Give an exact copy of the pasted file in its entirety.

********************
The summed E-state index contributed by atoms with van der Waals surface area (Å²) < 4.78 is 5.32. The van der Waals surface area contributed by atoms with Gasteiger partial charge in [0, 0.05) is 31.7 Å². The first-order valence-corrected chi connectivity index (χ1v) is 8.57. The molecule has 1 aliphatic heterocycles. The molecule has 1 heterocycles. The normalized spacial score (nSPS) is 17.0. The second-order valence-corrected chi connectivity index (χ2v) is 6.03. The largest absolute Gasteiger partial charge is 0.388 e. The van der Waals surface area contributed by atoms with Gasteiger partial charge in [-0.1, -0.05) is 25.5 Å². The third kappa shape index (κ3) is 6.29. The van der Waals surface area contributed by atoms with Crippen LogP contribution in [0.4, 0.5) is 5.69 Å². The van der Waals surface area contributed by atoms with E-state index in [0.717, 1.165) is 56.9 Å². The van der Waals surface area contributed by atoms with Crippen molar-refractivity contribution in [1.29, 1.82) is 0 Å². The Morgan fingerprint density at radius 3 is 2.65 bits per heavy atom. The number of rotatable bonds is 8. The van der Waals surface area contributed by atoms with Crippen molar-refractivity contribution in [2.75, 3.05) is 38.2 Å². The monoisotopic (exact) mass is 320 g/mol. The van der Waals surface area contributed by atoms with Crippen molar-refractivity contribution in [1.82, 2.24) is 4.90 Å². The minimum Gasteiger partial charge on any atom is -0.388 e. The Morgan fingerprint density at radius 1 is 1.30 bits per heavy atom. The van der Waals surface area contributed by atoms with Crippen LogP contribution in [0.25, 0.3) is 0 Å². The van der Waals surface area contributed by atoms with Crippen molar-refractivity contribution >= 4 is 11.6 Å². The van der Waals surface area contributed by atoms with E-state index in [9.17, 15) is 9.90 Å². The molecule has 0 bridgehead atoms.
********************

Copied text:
The summed E-state index contributed by atoms with van der Waals surface area (Å²) < 4.78 is 5.32. The van der Waals surface area contributed by atoms with Gasteiger partial charge in [0, 0.05) is 31.7 Å². The first-order valence-corrected chi connectivity index (χ1v) is 8.57. The molecule has 1 aliphatic heterocycles. The molecule has 1 heterocycles. The normalized spacial score (nSPS) is 17.0. The second-order valence-corrected chi connectivity index (χ2v) is 6.03. The largest absolute Gasteiger partial charge is 0.388 e. The van der Waals surface area contributed by atoms with Gasteiger partial charge in [-0.1, -0.05) is 25.5 Å². The third kappa shape index (κ3) is 6.29. The van der Waals surface area contributed by atoms with Crippen LogP contribution in [0.4, 0.5) is 5.69 Å². The van der Waals surface area contributed by atoms with E-state index in [0.717, 1.165) is 56.9 Å². The van der Waals surface area contributed by atoms with Crippen molar-refractivity contribution in [1.29, 1.82) is 0 Å². The Morgan fingerprint density at radius 3 is 2.65 bits per heavy atom. The number of rotatable bonds is 8. The van der Waals surface area contributed by atoms with Crippen molar-refractivity contribution in [2.75, 3.05) is 38.2 Å². The monoisotopic (exact) mass is 320 g/mol. The van der Waals surface area contributed by atoms with Crippen molar-refractivity contribution in [1.82, 2.24) is 4.90 Å². The minimum Gasteiger partial charge on any atom is -0.388 e. The Morgan fingerprint density at radius 1 is 1.30 bits per heavy atom. The van der Waals surface area contributed by atoms with Crippen LogP contribution in [0.25, 0.3) is 0 Å². The van der Waals surface area contributed by atoms with Crippen molar-refractivity contribution >= 4 is 11.6 Å². The van der Waals surface area contributed by atoms with E-state index in [9.17, 15) is 9.90 Å². The molecule has 0 bridgehead atoms.